Story and photography by Barbara Penny Angelakis
Zip-lining is a safe and popular pursuit that I had wanted to try for some time, so when it was offered on my recent trip to Mazatlán for Fiesta Amigos, I jumped at the chance to participate. The Huana Coa Zipline canopy adventure was close to the Vinata de los Osuna tequila distillery, so after our visit there – and emboldened by product tasting - we proceeded to the zip-line course.
Our group was warmly greeted by a staff of handsome, confident, well muscled young men and women, and we were instructed to form lines so we could get suited up. The gear consisted of a helmet, heavy duty gloves, and a harness contraption that fits around your waist and over your thighs with a hook-up lead connected to the belt. We laughingly admired each other as we were led to our waiting vehicle, an open-sided truck with metal benches that ran along either side, with hanging straps connected to the ceiling, one per passenger. We were given our last chance to reconsider before the driver gunned the engine, because once the truck started up the mountain we were committed to descending it by zip-line.
The ride qualified as an adventure all on its own! We went virtually straight up at a 30° to 40° angle over rocks, gullies, tree trunks… you name it. Anticipation of this ride was no doubt the reason a waiver was required before we were allowed to board the truck. The straps secured to the ceiling now proved invaluable, as holding on with all our might they kept us from being hurled from the belly of the beast, as we bumped and heaved, and almost keeled over. At last we reached the top of the mountain and gratefully clambered out… until we saw how high up we were. Possibly the extreme ride was calculated as a deterrent to anyone considering opting out because no one in their right mind would voluntarily re-board that truck to ride down! Even at this height and nervously facing the unknown - this being the first zip-line experience for everyone in my group - seemed a better choice for reconnecting with the ground. The only good thing about that ride was that it was over and all our body parts were still attached.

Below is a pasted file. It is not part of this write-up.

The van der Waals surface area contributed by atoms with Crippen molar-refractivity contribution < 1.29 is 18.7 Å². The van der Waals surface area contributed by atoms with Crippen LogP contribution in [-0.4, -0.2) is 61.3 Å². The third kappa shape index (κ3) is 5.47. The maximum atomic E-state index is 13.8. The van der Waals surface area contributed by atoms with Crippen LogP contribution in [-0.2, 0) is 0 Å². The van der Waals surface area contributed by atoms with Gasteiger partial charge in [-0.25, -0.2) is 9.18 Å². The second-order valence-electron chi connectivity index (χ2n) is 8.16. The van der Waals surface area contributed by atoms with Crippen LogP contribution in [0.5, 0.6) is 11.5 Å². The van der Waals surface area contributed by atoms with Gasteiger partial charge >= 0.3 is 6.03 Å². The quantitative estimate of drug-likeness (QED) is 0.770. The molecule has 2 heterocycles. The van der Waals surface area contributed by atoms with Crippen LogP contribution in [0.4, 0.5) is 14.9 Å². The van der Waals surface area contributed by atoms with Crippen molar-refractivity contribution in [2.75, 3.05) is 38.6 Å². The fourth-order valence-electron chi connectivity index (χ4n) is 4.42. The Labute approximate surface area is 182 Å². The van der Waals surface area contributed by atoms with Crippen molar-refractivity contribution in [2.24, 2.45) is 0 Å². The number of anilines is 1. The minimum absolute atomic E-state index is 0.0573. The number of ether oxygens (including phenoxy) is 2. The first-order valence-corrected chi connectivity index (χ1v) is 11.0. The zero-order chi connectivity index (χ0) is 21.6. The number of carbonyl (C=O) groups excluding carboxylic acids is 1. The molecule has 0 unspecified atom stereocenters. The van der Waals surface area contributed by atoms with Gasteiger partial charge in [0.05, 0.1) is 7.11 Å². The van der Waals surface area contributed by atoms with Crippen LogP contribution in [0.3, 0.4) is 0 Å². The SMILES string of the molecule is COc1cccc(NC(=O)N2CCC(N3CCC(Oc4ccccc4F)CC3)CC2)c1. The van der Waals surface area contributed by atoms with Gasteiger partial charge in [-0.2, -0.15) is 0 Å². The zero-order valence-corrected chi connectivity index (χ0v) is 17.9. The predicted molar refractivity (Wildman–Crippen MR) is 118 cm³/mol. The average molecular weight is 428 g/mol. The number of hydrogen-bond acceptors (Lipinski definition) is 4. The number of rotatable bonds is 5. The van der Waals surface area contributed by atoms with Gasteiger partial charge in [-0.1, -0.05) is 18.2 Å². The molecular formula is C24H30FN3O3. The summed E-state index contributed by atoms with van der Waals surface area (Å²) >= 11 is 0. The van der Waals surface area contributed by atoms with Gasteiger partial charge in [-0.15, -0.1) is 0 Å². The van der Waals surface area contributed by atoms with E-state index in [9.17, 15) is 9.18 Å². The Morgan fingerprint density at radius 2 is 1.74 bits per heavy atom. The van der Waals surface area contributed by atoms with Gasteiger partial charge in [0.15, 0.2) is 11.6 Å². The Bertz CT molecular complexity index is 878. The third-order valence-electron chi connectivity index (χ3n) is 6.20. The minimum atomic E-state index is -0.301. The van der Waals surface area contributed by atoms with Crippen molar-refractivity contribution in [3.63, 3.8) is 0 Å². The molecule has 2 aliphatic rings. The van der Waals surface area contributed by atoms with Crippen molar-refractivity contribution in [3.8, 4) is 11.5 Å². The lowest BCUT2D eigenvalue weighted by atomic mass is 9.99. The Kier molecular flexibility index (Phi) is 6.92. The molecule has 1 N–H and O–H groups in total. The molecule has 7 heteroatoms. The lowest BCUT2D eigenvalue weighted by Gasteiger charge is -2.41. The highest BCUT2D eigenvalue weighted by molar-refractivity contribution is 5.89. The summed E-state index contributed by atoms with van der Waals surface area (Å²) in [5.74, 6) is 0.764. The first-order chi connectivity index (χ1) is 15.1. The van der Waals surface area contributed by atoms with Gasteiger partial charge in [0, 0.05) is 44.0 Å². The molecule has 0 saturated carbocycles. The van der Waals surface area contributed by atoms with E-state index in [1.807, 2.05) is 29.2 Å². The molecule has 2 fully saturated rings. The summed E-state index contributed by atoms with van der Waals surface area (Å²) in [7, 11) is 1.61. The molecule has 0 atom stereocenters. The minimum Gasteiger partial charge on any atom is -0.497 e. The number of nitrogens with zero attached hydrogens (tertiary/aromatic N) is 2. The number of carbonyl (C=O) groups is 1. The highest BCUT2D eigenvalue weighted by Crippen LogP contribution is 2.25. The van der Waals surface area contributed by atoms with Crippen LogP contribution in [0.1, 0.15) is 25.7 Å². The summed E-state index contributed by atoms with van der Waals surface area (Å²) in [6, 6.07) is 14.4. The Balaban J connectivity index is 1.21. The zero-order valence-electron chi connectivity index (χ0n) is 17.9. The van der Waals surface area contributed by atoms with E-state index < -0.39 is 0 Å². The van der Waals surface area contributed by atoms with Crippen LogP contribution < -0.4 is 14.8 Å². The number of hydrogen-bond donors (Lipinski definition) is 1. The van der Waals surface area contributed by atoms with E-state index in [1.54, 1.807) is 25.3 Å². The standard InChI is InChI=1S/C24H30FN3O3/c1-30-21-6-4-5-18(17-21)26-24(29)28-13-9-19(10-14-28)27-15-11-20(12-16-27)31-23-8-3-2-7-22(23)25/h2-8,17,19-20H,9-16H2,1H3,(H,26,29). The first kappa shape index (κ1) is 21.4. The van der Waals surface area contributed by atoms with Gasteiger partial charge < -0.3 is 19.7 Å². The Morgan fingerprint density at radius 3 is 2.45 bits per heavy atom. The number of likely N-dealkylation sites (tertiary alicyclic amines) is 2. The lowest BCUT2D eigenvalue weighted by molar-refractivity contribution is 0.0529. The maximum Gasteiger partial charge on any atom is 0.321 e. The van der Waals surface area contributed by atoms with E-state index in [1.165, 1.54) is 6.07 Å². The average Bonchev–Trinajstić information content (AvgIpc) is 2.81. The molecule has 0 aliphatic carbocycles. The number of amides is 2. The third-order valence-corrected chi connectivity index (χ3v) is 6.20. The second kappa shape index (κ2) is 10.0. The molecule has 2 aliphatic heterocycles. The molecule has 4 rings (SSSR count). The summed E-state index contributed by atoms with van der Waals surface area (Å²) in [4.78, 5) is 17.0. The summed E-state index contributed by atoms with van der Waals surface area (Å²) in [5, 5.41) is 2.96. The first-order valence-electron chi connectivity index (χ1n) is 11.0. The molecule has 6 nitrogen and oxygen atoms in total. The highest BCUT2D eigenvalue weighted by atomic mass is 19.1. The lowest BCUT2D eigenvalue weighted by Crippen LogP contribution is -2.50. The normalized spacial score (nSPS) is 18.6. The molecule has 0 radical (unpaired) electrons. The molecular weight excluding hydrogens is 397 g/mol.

Posing at the edge of the mountain in all my zip-lining finery it never occurred to me that that was the last time I would feel terra firma under my feet for the next two hours. The only element I would feel was air under my butt, with my legs flailing about over the ground hundreds of feel below me… but I digress. Eduardo, a master zip-liner, effortlessly demonstrated how simple zip-lining is and then sent us up the path encouraging us to relax, watch for birds, and enjoy the scenery… Right! You stand on the small wooden platform precariously overhanging hundreds of feet above the trees, while one of the highly trained crew hooks you up to a thin cord strung over many, many, many yards of open air and tells you to sit down… “sit down on what” I scream? Patiently smiling he says “trust me” and as I looked into his big brown eyes I bit my lip and sat down and miraculously the harness held. “Ready?” “ready” I reply for want of a snappier retort, and with a push I flew through the air concentrating on staying in line, and holding my legs straight out in front of me, and not holding too tight so I don’t slow my rate, and not gripping because that will stop me, and maintaining the correct distance between me and my outstretched right arm… and oh yes, breathing!